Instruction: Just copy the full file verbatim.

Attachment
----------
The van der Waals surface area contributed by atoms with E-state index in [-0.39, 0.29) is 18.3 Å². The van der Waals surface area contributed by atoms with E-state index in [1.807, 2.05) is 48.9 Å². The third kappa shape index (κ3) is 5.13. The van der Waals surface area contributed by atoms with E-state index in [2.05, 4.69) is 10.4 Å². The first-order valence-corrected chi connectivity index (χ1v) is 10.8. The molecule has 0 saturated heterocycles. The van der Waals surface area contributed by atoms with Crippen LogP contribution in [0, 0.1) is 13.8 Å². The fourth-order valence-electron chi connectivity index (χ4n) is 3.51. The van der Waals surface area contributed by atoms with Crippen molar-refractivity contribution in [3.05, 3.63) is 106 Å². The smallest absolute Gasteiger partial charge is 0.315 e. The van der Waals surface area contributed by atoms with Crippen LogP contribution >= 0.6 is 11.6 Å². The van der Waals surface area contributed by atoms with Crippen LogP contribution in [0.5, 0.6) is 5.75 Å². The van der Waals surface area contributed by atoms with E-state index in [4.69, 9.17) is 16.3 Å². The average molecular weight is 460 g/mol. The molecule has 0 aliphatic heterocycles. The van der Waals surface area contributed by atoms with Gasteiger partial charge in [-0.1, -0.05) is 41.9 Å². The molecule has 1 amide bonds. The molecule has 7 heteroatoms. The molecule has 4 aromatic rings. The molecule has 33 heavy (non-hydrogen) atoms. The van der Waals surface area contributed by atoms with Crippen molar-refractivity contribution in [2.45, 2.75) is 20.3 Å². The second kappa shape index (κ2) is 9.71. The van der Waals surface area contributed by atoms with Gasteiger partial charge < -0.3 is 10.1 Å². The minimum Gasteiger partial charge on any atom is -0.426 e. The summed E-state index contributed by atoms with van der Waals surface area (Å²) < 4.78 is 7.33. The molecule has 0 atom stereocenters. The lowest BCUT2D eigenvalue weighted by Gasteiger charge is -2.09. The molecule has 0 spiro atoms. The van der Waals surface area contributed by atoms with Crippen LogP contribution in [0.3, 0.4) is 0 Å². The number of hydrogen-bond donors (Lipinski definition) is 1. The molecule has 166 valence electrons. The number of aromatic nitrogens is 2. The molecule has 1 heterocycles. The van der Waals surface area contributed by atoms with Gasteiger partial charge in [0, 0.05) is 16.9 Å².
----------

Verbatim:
The van der Waals surface area contributed by atoms with E-state index in [-0.39, 0.29) is 18.3 Å². The van der Waals surface area contributed by atoms with E-state index in [1.807, 2.05) is 48.9 Å². The third kappa shape index (κ3) is 5.13. The van der Waals surface area contributed by atoms with E-state index in [2.05, 4.69) is 10.4 Å². The first-order valence-corrected chi connectivity index (χ1v) is 10.8. The molecule has 0 saturated heterocycles. The van der Waals surface area contributed by atoms with Crippen LogP contribution in [0, 0.1) is 13.8 Å². The fourth-order valence-electron chi connectivity index (χ4n) is 3.51. The van der Waals surface area contributed by atoms with Crippen molar-refractivity contribution in [3.05, 3.63) is 106 Å². The smallest absolute Gasteiger partial charge is 0.315 e. The van der Waals surface area contributed by atoms with Crippen LogP contribution >= 0.6 is 11.6 Å². The van der Waals surface area contributed by atoms with Crippen LogP contribution in [0.5, 0.6) is 5.75 Å². The van der Waals surface area contributed by atoms with E-state index in [4.69, 9.17) is 16.3 Å². The average molecular weight is 460 g/mol. The molecule has 0 aliphatic heterocycles. The van der Waals surface area contributed by atoms with Gasteiger partial charge in [-0.1, -0.05) is 41.9 Å². The molecule has 1 amide bonds. The molecule has 7 heteroatoms. The molecule has 4 aromatic rings. The molecule has 33 heavy (non-hydrogen) atoms. The van der Waals surface area contributed by atoms with Crippen molar-refractivity contribution in [2.45, 2.75) is 20.3 Å². The second kappa shape index (κ2) is 9.71. The van der Waals surface area contributed by atoms with Gasteiger partial charge < -0.3 is 10.1 Å². The minimum Gasteiger partial charge on any atom is -0.426 e. The summed E-state index contributed by atoms with van der Waals surface area (Å²) < 4.78 is 7.33. The molecule has 0 atom stereocenters. The lowest BCUT2D eigenvalue weighted by Gasteiger charge is -2.09. The molecule has 0 spiro atoms. The van der Waals surface area contributed by atoms with Crippen LogP contribution in [0.3, 0.4) is 0 Å². The number of hydrogen-bond donors (Lipinski definition) is 1. The molecule has 166 valence electrons. The number of aromatic nitrogens is 2. The molecule has 1 heterocycles. The van der Waals surface area contributed by atoms with Gasteiger partial charge in [0, 0.05) is 16.9 Å².